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Showing posts from May, 2009

Native plant uses class

This Saturday from one to two in the afternoon, I attended a native plant uses class, led by city naturalist Eric Nicholas. The class took place at our city’s new historic park, the Alviso Adobe Community Park . Located where Ohlone Indians once lived, where a dairy farm once ran, and displaying the Californio period of adobe brick, a historic building from 1854 and a newly built hall sit upon seven acres of land in the foothills. Old oak trees and a multitude of newly planted native plants are being naturally propagated and harvested under the expert guidance of Eric. I walked up to the main building and met Eric, a City of Pleasanton baseball cap on his head and a braid falling onto his back. No one else had arrived for the class, so Eric suggested I look at the Pleasanton Art League art show going on in the main building while we waited for more people to arrive. A few minutes later, I walked back to where Eric stood, talking with a mother and two elementary school boys. So the

My week--and green things!

On Monday, my dad and I continued fixing up the old shed in my mom's backyard; we put in some flooring and painted. The yard used to be green, delightful, and full of life. But in the past few years, it's been taken over by weeds and is now merely dirt and trees. I've been thinking a lot about how we're going to redesign the garden and yard, so I've been looking through garden design books, reading through the first issue of Green Gardening magazine (an offshoot of Fine Gardening magazine ), which is an incredible resource that I came across at Lowe's, and trying to come up with visuals in my mind of what our possibilities are. We don't want too much grass because it sucks up water, but our yard looks nice with grass, especially with the green trimming on the shed. We want a vegetable garden and I am hoping we get a compost bin going sometime soon. We've planted some petunias in the window boxes of the shed, but that's pretty much the extent of th

Meatless Mondays (and Tuesdays, and Wednesdays?)

Did you know that cows are big contributors to global warming? Their waste gives off methane, a greenhouse gas that causes global warming. According to , "Cows emit a massive amount of methane through belching, with a lesser amount through flatulence...Some experts say 100 liters to 200 liters a day..., while others say it's up to 500 liters...a day...[either way, it's] an amount comparable to the pollution produced by a car in a day." So avoiding beef and dairy products helps reduce your contribution to global warming by reducing the need for as many cows in the world. Of course, one person boycotting the beef industry for a day won't do much, but if hundreds or thousands of people did, the need for beef and dairy would reduce and there'd be less cows polluting the skies. In fact, all animals raised for food contribute to the use of resources and water--everything does, of course. So reducing the consumption of chicken, turkey, and other


Recycling paper is the least someone can do to help the environment. Rather than fill the landfills with sheets of paper and deprive our world of trees, recycling gives those papers another chance. Most people have gotten used to recycling paper, and that’s a great thing. But let’s take it one step further—reusing paper. When you print on only one side of a paper, why not use the other side? I have a drawer near my printer filled with paper that’s only been used on one side. Look at your printer manual to see how paper is fed so you can figure out how to put used paper into the feed. I use old paper for almost everything I print, unless it’s a formal paper or something that shouldn’t have writing on the other side. Encourage your family to use it for things they print that they will soon recycle. Or tell your sister who loves to draw to begin drawing on the backsides of papers. --- Wrapping paper is one of the biggest wastes of paper. Because of the shiny coating they put on it, it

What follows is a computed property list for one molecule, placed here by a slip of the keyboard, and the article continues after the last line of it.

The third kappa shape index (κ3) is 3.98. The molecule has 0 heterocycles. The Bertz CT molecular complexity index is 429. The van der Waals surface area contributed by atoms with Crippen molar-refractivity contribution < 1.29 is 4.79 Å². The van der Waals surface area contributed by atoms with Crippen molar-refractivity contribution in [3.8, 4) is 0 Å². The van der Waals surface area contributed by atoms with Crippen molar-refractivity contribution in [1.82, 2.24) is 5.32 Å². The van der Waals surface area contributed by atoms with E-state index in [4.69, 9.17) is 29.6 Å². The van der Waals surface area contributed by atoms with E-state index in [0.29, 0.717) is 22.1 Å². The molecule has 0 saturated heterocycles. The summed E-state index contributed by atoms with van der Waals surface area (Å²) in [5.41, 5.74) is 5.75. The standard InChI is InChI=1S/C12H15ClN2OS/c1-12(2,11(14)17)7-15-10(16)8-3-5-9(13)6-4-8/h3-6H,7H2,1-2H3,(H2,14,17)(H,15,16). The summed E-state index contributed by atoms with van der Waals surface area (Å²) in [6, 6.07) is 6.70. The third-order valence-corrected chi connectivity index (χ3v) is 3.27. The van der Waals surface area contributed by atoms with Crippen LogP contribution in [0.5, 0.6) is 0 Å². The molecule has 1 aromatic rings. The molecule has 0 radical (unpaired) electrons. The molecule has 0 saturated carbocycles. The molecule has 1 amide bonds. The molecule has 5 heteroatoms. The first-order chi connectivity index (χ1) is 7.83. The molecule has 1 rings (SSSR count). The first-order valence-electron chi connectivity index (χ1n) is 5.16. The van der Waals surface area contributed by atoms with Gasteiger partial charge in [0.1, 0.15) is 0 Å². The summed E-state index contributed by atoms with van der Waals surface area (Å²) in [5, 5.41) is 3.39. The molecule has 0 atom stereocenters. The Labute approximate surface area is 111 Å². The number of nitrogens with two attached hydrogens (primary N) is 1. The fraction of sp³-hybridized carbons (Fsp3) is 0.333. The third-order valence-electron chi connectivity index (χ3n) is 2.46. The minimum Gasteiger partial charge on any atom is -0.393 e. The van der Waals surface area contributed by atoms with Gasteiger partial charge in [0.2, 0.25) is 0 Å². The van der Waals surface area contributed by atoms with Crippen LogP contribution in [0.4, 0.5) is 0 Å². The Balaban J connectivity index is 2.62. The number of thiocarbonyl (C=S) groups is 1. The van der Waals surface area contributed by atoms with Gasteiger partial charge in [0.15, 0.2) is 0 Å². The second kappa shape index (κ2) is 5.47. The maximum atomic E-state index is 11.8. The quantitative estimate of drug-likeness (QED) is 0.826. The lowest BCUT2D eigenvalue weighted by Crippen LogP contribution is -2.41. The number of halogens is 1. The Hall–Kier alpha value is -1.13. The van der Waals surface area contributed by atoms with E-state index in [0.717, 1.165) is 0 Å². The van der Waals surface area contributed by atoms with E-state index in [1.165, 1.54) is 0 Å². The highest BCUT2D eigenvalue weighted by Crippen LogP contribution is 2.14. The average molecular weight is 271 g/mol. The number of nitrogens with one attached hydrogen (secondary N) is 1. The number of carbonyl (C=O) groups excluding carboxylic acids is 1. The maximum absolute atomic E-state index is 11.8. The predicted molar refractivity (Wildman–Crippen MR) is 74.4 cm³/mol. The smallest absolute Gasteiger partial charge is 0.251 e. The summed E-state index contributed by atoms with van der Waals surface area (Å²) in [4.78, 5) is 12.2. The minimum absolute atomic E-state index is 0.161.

Reduce Consumption

Our society and economy center around a cycle of purchasing, using, and throwing away. But this cycle is devastating to the environment due to its wasteful mindset. Most of what you buy comes in packaging, which is instantly disposed of. Recycling helps, of course, but it would be so much better if the packaging simply didn't exist, or was at least reduced to a minimum. Try to purchase things without packaging--produce from the pile rather than from the cellophane-wrapped pack. It's also important to keep in mind that consumerism is very much ingrained in our culture, and that this needs to change. Advertisements for the next best electronic make us greedy for the newest gadget--but we need to stop ourselves before we rush out the Apple store. We needn't buy the new appliance until our current one has died, otherwise we're continually fueling the landfills with perfectly good appliances. And even if we donate or recycle the old, it will eventually reach the landfill a

Carbon Emissions Saved by Biking

I just looked up my mom's car, a 1998 Dodge Durango, to find its gas mileage. It's 12 miles per gallon, so for each mile driven, it uses 1/12 a gallon of gas. When multiplied by the number of miles I've ridden since April 20 (7 days x roughly 3 miles), the total amount of gasoline I've saved my mom is 1.64 gallons. (Some days my dad or step-mom drives me, but mostly it's my mom, so I'll calculate based on her car.) According to the EPA's website, the carbon emissions from one gallon of gasoline is 19.4 pounds/gallon. 1.64 gallons of gasoline x 19.4 pounds/gallon = 31.85 pounds of carbon dioxide I've kept from entering the atmosphere :) To calculate your own, check out the formula in the upper right hand column below the quote by Howard Thurman! (Photo credit: UNEP,